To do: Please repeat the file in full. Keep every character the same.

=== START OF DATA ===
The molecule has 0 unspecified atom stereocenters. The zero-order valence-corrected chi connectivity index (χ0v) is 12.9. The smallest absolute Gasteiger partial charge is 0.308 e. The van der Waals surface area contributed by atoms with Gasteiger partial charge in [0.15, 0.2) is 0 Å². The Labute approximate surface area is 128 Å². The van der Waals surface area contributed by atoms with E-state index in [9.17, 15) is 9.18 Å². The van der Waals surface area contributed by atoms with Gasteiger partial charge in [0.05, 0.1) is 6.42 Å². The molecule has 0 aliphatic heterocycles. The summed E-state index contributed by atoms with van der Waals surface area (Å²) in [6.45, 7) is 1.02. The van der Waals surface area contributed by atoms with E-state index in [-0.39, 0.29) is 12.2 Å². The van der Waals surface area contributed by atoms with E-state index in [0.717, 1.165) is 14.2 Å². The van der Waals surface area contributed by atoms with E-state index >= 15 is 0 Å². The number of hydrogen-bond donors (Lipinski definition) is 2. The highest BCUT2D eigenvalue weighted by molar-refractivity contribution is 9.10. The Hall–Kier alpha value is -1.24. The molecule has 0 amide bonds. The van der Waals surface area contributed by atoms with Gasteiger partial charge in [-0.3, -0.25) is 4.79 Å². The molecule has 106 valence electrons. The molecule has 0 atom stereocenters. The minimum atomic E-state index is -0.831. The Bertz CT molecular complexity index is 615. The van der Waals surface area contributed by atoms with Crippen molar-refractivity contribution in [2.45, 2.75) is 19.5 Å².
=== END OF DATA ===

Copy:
The molecule has 0 unspecified atom stereocenters. The zero-order valence-corrected chi connectivity index (χ0v) is 12.9. The smallest absolute Gasteiger partial charge is 0.308 e. The van der Waals surface area contributed by atoms with Gasteiger partial charge in [0.15, 0.2) is 0 Å². The Labute approximate surface area is 128 Å². The van der Waals surface area contributed by atoms with E-state index in [9.17, 15) is 9.18 Å². The van der Waals surface area contributed by atoms with Gasteiger partial charge in [0.05, 0.1) is 6.42 Å². The molecule has 0 aliphatic heterocycles. The summed E-state index contributed by atoms with van der Waals surface area (Å²) in [6.45, 7) is 1.02. The van der Waals surface area contributed by atoms with E-state index in [-0.39, 0.29) is 12.2 Å². The van der Waals surface area contributed by atoms with E-state index in [0.717, 1.165) is 14.2 Å². The van der Waals surface area contributed by atoms with E-state index >= 15 is 0 Å². The number of hydrogen-bond donors (Lipinski definition) is 2. The highest BCUT2D eigenvalue weighted by molar-refractivity contribution is 9.10. The Hall–Kier alpha value is -1.24. The molecule has 0 amide bonds. The van der Waals surface area contributed by atoms with Gasteiger partial charge in [-0.3, -0.25) is 4.79 Å². The molecule has 106 valence electrons. The molecule has 0 atom stereocenters. The minimum atomic E-state index is -0.831. The Bertz CT molecular complexity index is 615. The van der Waals surface area contributed by atoms with Crippen molar-refractivity contribution in [2.45, 2.75) is 19.5 Å².